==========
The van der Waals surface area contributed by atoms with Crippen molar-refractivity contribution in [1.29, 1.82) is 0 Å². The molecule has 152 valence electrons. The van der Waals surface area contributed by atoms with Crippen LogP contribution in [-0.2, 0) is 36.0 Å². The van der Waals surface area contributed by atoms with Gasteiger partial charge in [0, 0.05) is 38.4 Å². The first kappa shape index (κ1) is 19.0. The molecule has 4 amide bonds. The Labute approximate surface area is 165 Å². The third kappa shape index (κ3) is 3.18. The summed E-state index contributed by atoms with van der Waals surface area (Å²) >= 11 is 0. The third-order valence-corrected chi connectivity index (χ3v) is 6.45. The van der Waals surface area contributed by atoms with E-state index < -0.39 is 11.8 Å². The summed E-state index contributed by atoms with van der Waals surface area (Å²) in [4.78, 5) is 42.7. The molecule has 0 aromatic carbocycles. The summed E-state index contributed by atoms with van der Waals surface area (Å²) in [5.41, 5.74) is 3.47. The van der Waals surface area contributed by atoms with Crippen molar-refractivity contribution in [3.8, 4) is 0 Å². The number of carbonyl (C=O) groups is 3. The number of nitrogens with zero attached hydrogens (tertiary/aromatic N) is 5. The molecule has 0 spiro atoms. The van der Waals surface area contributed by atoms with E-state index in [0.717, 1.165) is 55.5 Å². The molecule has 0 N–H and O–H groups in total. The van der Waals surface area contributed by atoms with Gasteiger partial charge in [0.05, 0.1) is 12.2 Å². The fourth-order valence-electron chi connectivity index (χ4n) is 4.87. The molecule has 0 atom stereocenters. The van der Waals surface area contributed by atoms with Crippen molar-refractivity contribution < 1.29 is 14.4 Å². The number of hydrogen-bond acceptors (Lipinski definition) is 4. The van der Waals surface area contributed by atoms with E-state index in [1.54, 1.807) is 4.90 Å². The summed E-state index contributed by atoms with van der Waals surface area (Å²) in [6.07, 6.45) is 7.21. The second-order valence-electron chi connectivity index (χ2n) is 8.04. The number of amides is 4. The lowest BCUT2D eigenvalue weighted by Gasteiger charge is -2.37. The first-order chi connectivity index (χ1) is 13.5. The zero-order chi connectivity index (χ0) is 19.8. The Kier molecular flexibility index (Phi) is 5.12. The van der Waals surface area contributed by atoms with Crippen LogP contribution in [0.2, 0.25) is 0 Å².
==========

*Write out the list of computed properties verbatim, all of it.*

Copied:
The van der Waals surface area contributed by atoms with Crippen molar-refractivity contribution in [1.29, 1.82) is 0 Å². The molecule has 152 valence electrons. The van der Waals surface area contributed by atoms with Crippen LogP contribution in [-0.2, 0) is 36.0 Å². The van der Waals surface area contributed by atoms with Gasteiger partial charge in [0, 0.05) is 38.4 Å². The first kappa shape index (κ1) is 19.0. The molecule has 4 amide bonds. The Labute approximate surface area is 165 Å². The third kappa shape index (κ3) is 3.18. The summed E-state index contributed by atoms with van der Waals surface area (Å²) >= 11 is 0. The third-order valence-corrected chi connectivity index (χ3v) is 6.45. The van der Waals surface area contributed by atoms with E-state index < -0.39 is 11.8 Å². The summed E-state index contributed by atoms with van der Waals surface area (Å²) in [4.78, 5) is 42.7. The molecule has 0 aromatic carbocycles. The summed E-state index contributed by atoms with van der Waals surface area (Å²) in [5.41, 5.74) is 3.47. The van der Waals surface area contributed by atoms with Crippen molar-refractivity contribution in [3.8, 4) is 0 Å². The number of carbonyl (C=O) groups is 3. The number of nitrogens with zero attached hydrogens (tertiary/aromatic N) is 5. The molecule has 0 spiro atoms. The van der Waals surface area contributed by atoms with E-state index in [0.717, 1.165) is 55.5 Å². The molecule has 0 N–H and O–H groups in total. The van der Waals surface area contributed by atoms with Gasteiger partial charge in [0.05, 0.1) is 12.2 Å². The fourth-order valence-electron chi connectivity index (χ4n) is 4.87. The molecule has 0 atom stereocenters. The van der Waals surface area contributed by atoms with Crippen molar-refractivity contribution < 1.29 is 14.4 Å². The number of hydrogen-bond acceptors (Lipinski definition) is 4. The van der Waals surface area contributed by atoms with E-state index in [1.54, 1.807) is 4.90 Å². The summed E-state index contributed by atoms with van der Waals surface area (Å²) in [6.07, 6.45) is 7.21. The second-order valence-electron chi connectivity index (χ2n) is 8.04. The number of amides is 4. The lowest BCUT2D eigenvalue weighted by Gasteiger charge is -2.37. The first-order chi connectivity index (χ1) is 13.5. The zero-order chi connectivity index (χ0) is 19.8. The Kier molecular flexibility index (Phi) is 5.12. The van der Waals surface area contributed by atoms with Crippen LogP contribution in [0.2, 0.25) is 0 Å².